The mechanical interaction of the parts is such that when the wing valve 16 is closed, the ball check valve 48 closes the flow passage F first, followed immediately by the opening of the needle valve assembly 52. The opening of the needle valve assembly 52 permits the fluid pressures to quickly bleed ofl from the side of the piston head 63 nearer the needle valve, and from within the choke housing 18. The operator can determine by the presence or absence of flow from the bleeder opening 102 of the pressure unloading unit 30 whether or not the pressure in the choke housing is substantially atmospheric. When fluid no longer flows from the bleeder opening 102, the choke cover 32 can be safely removed.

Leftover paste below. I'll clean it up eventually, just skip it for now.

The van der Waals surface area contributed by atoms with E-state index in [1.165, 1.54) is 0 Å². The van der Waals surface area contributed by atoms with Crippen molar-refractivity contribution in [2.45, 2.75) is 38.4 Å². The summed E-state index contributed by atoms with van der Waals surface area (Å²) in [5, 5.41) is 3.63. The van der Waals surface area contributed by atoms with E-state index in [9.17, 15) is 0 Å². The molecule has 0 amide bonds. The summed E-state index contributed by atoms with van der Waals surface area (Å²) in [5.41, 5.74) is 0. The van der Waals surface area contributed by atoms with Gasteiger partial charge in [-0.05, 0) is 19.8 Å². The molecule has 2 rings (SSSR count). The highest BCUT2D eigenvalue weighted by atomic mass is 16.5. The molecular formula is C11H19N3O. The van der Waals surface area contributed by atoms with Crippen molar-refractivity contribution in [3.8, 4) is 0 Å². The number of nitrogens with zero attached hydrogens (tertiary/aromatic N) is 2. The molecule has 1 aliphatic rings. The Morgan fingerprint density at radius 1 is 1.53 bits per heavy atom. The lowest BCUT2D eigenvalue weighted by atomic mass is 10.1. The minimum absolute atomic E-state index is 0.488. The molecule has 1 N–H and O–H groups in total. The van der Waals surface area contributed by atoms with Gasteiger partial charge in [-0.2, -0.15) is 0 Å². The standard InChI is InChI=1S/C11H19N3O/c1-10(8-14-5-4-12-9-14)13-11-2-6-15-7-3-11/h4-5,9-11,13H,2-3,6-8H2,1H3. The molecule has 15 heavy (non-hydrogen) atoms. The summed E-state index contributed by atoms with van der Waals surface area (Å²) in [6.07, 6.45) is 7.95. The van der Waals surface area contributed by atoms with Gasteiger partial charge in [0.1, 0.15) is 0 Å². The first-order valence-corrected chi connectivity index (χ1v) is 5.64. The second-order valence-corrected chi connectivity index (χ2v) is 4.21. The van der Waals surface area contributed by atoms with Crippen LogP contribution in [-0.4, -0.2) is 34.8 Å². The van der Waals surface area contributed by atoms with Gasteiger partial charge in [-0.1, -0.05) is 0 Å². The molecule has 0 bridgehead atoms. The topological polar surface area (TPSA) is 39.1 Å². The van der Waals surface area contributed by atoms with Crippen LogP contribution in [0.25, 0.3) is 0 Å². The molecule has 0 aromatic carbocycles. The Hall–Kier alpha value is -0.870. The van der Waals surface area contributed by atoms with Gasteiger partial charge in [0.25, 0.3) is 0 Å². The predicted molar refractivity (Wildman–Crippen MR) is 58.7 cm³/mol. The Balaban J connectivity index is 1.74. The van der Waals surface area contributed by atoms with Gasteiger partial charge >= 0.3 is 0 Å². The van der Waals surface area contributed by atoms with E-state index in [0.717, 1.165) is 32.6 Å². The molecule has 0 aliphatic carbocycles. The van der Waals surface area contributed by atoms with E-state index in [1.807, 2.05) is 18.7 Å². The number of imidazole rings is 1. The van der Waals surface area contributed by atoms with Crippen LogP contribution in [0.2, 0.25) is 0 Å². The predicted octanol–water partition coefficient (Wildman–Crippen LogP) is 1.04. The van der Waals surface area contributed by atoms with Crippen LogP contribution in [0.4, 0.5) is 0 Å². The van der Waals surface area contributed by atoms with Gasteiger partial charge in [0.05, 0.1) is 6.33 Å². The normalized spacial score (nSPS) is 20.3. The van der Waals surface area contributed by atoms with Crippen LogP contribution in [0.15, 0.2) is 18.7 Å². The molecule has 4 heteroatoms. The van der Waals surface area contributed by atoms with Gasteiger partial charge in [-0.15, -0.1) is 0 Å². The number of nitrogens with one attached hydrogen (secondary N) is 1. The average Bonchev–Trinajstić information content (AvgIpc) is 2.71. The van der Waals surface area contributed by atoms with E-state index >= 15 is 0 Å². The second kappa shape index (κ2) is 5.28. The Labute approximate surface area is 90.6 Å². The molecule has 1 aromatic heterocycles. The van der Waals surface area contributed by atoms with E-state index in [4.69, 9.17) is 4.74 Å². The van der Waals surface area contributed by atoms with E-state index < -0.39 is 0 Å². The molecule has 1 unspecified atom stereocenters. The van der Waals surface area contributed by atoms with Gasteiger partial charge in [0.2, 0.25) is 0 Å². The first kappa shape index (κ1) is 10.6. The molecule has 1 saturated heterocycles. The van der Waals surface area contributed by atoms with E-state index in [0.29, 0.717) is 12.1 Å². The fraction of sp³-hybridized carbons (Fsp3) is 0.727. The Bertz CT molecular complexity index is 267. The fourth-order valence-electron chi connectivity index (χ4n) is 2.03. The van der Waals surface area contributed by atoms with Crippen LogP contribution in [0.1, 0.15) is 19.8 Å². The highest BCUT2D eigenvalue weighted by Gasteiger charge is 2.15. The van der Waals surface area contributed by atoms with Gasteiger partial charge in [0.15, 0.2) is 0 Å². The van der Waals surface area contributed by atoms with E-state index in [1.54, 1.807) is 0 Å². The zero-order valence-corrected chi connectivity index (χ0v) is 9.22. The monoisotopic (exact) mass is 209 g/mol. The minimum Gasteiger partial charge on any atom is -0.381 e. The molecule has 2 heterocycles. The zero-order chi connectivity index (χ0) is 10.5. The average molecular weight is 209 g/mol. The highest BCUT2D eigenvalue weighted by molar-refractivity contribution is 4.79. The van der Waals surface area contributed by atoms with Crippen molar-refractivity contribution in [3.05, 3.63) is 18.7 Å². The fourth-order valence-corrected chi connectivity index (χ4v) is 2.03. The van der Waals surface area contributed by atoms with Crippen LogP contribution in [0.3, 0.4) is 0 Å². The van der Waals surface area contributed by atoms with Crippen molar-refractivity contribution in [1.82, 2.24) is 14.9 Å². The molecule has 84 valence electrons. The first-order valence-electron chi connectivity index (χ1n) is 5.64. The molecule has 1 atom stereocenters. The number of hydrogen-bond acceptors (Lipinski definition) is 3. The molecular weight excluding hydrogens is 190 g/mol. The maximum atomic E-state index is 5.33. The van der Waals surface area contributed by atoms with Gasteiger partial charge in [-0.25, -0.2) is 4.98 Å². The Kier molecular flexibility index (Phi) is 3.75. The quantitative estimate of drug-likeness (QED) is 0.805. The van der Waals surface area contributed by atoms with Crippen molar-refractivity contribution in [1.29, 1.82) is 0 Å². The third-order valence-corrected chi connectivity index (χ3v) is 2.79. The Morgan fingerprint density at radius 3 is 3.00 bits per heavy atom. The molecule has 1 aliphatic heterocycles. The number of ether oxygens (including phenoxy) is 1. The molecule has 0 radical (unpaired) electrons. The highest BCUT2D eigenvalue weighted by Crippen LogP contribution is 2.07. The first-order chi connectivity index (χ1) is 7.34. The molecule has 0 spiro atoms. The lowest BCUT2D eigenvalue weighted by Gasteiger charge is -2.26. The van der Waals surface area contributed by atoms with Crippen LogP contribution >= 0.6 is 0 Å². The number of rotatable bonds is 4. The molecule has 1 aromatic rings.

After the choke 20 has been replaced and the choke cover 32 has been reinstalled on the choke housing 18, the operator can restore flow from the Christmas tree to the flow line 26 merely by opening the wing valve 16. When the valve 16 is opened, the fluid pressure communicated into the inlet 36 of the valve 24 forces the check ball 48 off of the seat 50 and flow occurs past the ball thus re-establishing the P1, P2 pressure diiferential across the choke 20. Fluid at pressure P1 is again conducted through the tubing 28 and through the pressure unloading unit 30 into the actuator unit 42 where it acts on the piston 62. Pressure builds up in the actuator 42 since fluid enters through the large passage 122 faster than it can bleed through the smaller passage 124. The pressure thus built up is sufficient to cause initial movement of the piston 62 since the spring 90' is in its extended state and is not effecting much resistance to initial movement of the piston 62. Initial movement of the piston from its position of FIG. 3 toward its position of FIG. 2 causes the inclined surface 150 to move away from the rounded end 152 of the lever 134 and the spring 116 moves the needle 1138 of the needle valve assembly 52 into the seat member 109. With the needle valve assembly 52 closed, no further bleeding occurs and full P1 pressure is applied without diminution to the top of the piston. The fluid at pressure P1 exerts suflicient force on the piston head 63 to overcome the force exerted by the fluid at pressure P2 and the distended spring 90, and thus move the piston 62 to align the flow opening 46 in the ball carrier 44 with the flow passage F in the housing 34, thus permitting full flow from the Christmas tree 10 into the flow line 26.